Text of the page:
And for the record, Lehmbergs arrest for drink driving was shameful, and yes she should of resigned. But because she didn’t doesn’t make it OK for the Governor to abuse his power to try to remove her. Don’t let the Lehmberg arrest though distract from the real issue, abuse of power and term limits.

Dishwasher Trouble

PhotoGrid_1406940761841This post if for all those people that came to my house for dinner over the last 8-years, especially the epic Of By For movie premier. Many times friends have followed my lead and we’ve cleared up and washed and dried dishes by hand.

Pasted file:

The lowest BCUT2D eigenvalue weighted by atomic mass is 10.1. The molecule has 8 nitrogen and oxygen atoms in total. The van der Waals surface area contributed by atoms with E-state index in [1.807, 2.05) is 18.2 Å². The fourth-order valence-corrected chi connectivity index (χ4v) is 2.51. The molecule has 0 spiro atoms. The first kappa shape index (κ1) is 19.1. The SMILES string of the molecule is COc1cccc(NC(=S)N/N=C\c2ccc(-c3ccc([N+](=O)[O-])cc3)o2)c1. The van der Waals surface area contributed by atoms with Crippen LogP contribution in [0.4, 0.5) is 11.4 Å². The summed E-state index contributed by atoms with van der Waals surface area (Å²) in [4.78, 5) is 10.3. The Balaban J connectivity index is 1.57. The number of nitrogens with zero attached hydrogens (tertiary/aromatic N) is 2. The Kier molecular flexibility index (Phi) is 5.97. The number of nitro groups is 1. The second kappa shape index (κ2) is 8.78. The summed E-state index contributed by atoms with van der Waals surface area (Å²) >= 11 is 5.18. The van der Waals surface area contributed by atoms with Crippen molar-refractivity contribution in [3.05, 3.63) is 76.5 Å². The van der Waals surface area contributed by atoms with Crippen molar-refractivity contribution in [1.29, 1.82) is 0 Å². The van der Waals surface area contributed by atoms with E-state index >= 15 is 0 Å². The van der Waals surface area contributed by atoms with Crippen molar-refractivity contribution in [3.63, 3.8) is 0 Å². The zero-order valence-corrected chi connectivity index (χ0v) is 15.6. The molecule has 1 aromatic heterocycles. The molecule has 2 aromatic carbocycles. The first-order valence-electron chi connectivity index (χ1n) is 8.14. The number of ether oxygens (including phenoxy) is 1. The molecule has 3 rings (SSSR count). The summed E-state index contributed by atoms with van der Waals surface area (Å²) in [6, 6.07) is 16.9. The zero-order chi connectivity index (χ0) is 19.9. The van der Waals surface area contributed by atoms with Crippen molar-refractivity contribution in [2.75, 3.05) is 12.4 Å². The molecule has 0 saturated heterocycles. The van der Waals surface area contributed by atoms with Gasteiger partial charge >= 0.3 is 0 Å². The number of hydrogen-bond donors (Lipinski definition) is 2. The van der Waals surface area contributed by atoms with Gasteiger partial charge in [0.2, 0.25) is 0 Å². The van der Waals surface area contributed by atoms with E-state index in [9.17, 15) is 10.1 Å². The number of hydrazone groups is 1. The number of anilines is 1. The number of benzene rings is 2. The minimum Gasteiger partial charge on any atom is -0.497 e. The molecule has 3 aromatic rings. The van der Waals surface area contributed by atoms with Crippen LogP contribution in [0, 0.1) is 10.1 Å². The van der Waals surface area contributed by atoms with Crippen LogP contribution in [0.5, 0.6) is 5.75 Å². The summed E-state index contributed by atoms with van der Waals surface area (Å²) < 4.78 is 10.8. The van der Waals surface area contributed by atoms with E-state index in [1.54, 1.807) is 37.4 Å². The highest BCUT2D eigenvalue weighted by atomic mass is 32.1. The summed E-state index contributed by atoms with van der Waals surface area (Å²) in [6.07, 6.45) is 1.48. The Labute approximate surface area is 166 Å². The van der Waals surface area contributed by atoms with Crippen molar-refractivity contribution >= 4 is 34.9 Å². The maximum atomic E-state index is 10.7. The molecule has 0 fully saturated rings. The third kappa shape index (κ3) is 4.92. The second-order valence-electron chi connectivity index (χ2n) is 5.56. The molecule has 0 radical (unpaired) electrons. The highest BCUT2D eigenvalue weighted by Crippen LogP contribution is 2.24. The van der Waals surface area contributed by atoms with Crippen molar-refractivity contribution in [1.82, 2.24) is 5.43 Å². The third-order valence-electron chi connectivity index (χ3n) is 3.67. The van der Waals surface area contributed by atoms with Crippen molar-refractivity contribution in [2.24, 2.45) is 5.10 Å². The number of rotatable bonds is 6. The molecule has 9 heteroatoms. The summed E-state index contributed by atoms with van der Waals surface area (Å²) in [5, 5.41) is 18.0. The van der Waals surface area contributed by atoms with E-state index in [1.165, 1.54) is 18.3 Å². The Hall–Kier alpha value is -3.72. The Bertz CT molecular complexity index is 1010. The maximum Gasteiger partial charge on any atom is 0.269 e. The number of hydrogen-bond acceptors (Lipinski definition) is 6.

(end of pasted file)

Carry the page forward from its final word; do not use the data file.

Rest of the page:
I’m OK with that, I don’t make much mess, so rather than waste water and electric, I do them by hand. At least at the Of By For dinner, which was a mammoth day and a half prep and cooking extravaganza. A number of the guests, Kelley, Tammy, Bree, Bekah, Maria and others tidied up, loaded up the dishwasher and we switched it on and grrrrrrrr. Nothing.

PhotoGrid_1389587276525I’ve never used it since I bought the house. It may have never been used. So, it’s been months, and I can whole hardheartedly recommend Mr Appliance for the repair. for $89 the repair guy came to the house this afternoon, switched on the washer, listened, reached under the sink and switched on the water and the dishwasher worked great. D’oh…

Oh yeah, Of By For? I was a kickstarter backer.

Austin, divided by roads